The S6 MaxV has the Roborock S7 beat in one area

Unfortunately, the Roborock S7 does not include all the great features previously seen in the S6 MaxV, namely the dual camera array on the front of the vacuum. Especially those with dogs and older cats will miss this feature, as it allowed the vacuum to avoid a jobby that might have been accidentally dumped on the floor. I’m sure you will have seen the videos of robot vacuums spreading around a certain brown substance like the world’s most disgusting slug. Having eyes to see what is in front of it would have surely also helped the Roborock S7 identify stains which need an extra hard scrub.

The vision system on the Roborock S6 MaxV featuring two cameras
Roborock S6 MaxV Robot Vacuum Cleaner with ReactiveAI and Intelligent Mopping, No-mop Zones, Lidar Navigation, 2500Pa Strong Suction, Multi-level Mapping, Robotic Vacuum and Mop
  • Automatically Avoids Obstacles: Using twin cameras and proprietary ReactiveAI obstacle recognition, S6 MaxV accurately avoids everyday objects and unknown obstacles, making automatic cleaning more worry-free than ever.
  • Accurate and Effective Navigation: Equipped with Precision LiDAR navigation, onboard maps can be made accurately, which means more efficient cleaning and more cleaning customization options.
  • Easier Mopping: App controlled mopping is ultra customizable, from scheduling to room-specific mopping to tailored water flow and even No-Mop Zones.
  • Check In from Afar: Look around your home, even when you’re far away, or check in on a cleanup as it happens from the robot’s eye view.
  • Learns Your Home: Up to four levels of a home can be mapped and automatically recognized right down to room positions and even 10 No-Go Zones, 10 No-Mop Zones, and 10 invisible barriers on every level.

What the Roborock S7 does have is six cliff sensors, ultrasonic carpet detection, and a LiDAR scanner. The LiDAR scanner does allow it to create a highly detailled map of your home. These maps can be used to clean per room and on a zone bases. For example, you could have it clean the kids room while they are eating lunch.

While it might not see as well, the Roborock S7 can, just as its predecessor, clean multiple floors, and not just the one where the charging station is located. Maps of up to four floors can be stored on the device itself, all you have to do is carry it up the starts. Or, if you’ve got too much time on your hands, you could build it a dedicated ramp.

Looks and build of the Roborock S7

I am aware that this is completely subjective, but I’ve always liked Roborock’s design language. The pod containing the LiDAR sensors on top of the device always gives me the impression that it is a device from a sci-fi film, scanning the room as it does its business. Additionally, the vacuums outer shell looks cleaner than those of competing products from iRobot and Neato. In my opinion, the only thing that should be changed is the glossy plastic. A matte Roborock S7 would look much better.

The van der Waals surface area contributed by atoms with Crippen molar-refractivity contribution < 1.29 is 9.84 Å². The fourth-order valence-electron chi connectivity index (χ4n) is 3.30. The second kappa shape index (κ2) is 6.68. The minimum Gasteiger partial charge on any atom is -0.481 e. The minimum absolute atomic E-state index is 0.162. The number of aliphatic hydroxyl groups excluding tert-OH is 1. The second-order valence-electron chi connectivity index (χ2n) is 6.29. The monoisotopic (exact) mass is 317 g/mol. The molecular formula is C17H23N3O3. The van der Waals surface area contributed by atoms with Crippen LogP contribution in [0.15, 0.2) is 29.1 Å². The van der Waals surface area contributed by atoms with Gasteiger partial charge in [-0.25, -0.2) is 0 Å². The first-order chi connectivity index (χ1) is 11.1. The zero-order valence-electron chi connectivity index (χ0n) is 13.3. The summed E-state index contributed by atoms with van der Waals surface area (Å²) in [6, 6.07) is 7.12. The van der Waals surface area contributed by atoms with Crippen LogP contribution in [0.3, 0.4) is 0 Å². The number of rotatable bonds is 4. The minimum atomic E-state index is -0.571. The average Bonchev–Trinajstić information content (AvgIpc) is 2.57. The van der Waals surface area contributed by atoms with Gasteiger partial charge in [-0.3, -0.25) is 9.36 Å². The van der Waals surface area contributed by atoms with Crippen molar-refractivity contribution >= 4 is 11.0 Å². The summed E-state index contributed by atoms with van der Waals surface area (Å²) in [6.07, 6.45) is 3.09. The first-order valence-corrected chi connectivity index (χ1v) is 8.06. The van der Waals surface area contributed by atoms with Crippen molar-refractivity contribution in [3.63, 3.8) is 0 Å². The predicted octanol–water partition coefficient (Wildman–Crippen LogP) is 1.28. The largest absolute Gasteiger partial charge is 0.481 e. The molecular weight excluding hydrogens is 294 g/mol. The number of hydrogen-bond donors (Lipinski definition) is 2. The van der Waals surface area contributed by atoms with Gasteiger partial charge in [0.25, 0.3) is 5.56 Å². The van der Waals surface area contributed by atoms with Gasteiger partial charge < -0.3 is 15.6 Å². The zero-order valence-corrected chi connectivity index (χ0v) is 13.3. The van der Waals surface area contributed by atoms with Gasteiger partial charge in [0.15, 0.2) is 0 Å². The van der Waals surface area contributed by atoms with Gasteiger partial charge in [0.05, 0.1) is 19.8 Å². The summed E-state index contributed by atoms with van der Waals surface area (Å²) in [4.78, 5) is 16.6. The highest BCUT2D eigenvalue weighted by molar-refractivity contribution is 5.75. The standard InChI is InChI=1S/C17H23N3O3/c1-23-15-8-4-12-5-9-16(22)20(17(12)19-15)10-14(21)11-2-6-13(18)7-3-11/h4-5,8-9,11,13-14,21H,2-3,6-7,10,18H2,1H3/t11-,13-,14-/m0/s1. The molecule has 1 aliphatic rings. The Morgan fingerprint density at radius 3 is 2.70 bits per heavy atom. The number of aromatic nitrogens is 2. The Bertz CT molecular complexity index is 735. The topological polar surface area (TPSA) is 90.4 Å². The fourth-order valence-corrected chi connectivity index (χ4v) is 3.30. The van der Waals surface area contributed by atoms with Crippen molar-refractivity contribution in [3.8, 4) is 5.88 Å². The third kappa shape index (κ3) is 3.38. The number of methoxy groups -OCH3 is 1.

The sensor "pod" on top of the Roborock S7

In Android Police’s review, the construction is praised with the reviewer noting that “[it] feels durable, giving me confidence that it’ll last a long time with heavy use.” ZDNet has a similar opinion stating: “The Roborock range of robot vacuums is well built, and sturdy. […] new Roborock S7 robot vacuum, released to Amazon today, is a great addition to the Roborock range. ” How long it will actually last remains to be seen. Even plastics that feel good and solid can turn brittle when exposed to too much sunlight. However, I have never heard of previous Roborock models inexplicably dying, so I’m assuming the Roborock S7 will follow the same pattern.

Average battery life at best

Roborock claims that the S7 with its 5200 mAh battery can last for up to three hours on a single charge. However, that impressive number is only achievable in quiet mode on hard floors and with no mop system attached. In TechRadar’s testing, the battery level dipped by about 15% every 20 minutes, while using the highest suction setting. What is disappointing is that the S7 automatically returns to base once the battery hits 20%. Lowering that number to 15% or 10% would let it clean a slightly larger area.